Raawiyah Rifath

PhD Student

Raawiyah began her PhD research in April 2019. Raawiyah’s research is concerned with the asylum process faced claimants basing their claims on their sexual orientation and/or gender identity (SOaGI) in the United Kingdom. By using an interdisciplinary approach of law and psychology, it aims to mitigate the difficulties faced by these asylum seekers during the asylum process by incorporating their specific vulnerabilities to create a reformation to the current standard of proof through engaged research.

In 2017, the UK Home Office granted only 25% of asylum seekers, basing their claims on sexual orientation, refugee status. This is a low number compared to other countries, for example, Canada which granted 97% of asylum claims based on sexual orientation or gender identity. The 75% refused by the UK were at risk of being sent back to a country where they may face persecution based on their sexual orientation. When a claimant flees forms of persecution and arrive into the UK, they are often placed in detention centres. Some asylum seekers have been detained in excess of two years and several have attempted suicide due to deteriorating mental health. It has been reported that SOaGI asylum seekers face threats and violence when placed in accommodation by companies such as G4S and Serco who are contracted by the UK Home Office. Her research will investigate a more efficient standard of proof to reduce the time spent in these detrimental environments.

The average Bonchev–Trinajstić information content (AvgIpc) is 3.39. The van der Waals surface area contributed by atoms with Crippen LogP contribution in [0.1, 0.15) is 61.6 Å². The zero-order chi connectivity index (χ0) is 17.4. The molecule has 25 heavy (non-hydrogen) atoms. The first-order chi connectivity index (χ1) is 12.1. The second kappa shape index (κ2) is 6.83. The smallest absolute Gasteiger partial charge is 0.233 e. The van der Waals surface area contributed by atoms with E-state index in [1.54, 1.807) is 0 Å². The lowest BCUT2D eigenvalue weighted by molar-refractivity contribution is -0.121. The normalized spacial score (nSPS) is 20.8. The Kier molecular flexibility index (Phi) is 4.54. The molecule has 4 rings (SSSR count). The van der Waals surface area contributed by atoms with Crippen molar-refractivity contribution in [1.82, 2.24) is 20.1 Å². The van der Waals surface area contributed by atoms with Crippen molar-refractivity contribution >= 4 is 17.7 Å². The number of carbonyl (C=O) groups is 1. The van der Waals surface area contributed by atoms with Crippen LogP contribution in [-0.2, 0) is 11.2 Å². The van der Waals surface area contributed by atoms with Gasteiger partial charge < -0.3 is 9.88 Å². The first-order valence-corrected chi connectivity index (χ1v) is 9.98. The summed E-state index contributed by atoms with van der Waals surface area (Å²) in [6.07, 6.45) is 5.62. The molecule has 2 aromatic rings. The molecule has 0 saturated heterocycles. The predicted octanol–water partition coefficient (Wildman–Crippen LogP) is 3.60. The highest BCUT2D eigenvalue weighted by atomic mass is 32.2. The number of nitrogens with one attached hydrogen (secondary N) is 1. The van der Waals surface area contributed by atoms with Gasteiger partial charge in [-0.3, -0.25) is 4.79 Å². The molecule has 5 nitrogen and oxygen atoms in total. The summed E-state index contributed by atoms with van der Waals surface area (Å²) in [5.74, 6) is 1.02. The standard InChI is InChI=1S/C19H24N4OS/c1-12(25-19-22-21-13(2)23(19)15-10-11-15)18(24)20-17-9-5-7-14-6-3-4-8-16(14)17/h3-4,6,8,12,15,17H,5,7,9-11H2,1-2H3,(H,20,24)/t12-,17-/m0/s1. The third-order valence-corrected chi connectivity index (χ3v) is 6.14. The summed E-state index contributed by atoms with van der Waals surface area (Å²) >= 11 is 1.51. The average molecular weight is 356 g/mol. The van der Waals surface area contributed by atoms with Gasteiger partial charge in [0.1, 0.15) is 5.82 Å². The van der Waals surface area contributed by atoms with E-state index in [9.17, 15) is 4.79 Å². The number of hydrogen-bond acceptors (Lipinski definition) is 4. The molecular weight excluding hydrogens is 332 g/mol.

The evidence of SOaGI asylum seekers being placed in unsafe environments is an example of a lack of understanding of their vulnerabilities and needs by the UK Home Office. This can also be said in terms of the burden of proof placed on SOaGI asylum seekers. The current standard of proof in the UK, to qualify for asylum, is that the claimant must ‘establish their case to a reasonable degree of likelihood’ that they have a ‘well-founded fear of being persecuted’ on the basis of one of five characteristics. Alongside, a ‘real risk’ must be present in relation to non-refoulment. It has been reported, in practice, the burden of proof placed on SOaGI asylum seekers is higher than a ‘reasonable degree of likelihood.’ Her research proposes that SOaGI are unlike other protected characteristics due to its deep-rooted self-identification. It has been established that current asylum laws incorporate SOaGI, however, this research is concerned with the appropriate levels of evidence that is expected from an SOaGI asylum seeker in accordance with their particular needs.  Her research proposes a shift in how these characteristics are understood, due to their fluid nature and root in self-identification, which will inform the requisite level of evidence for an SOaGI asylum seeker.

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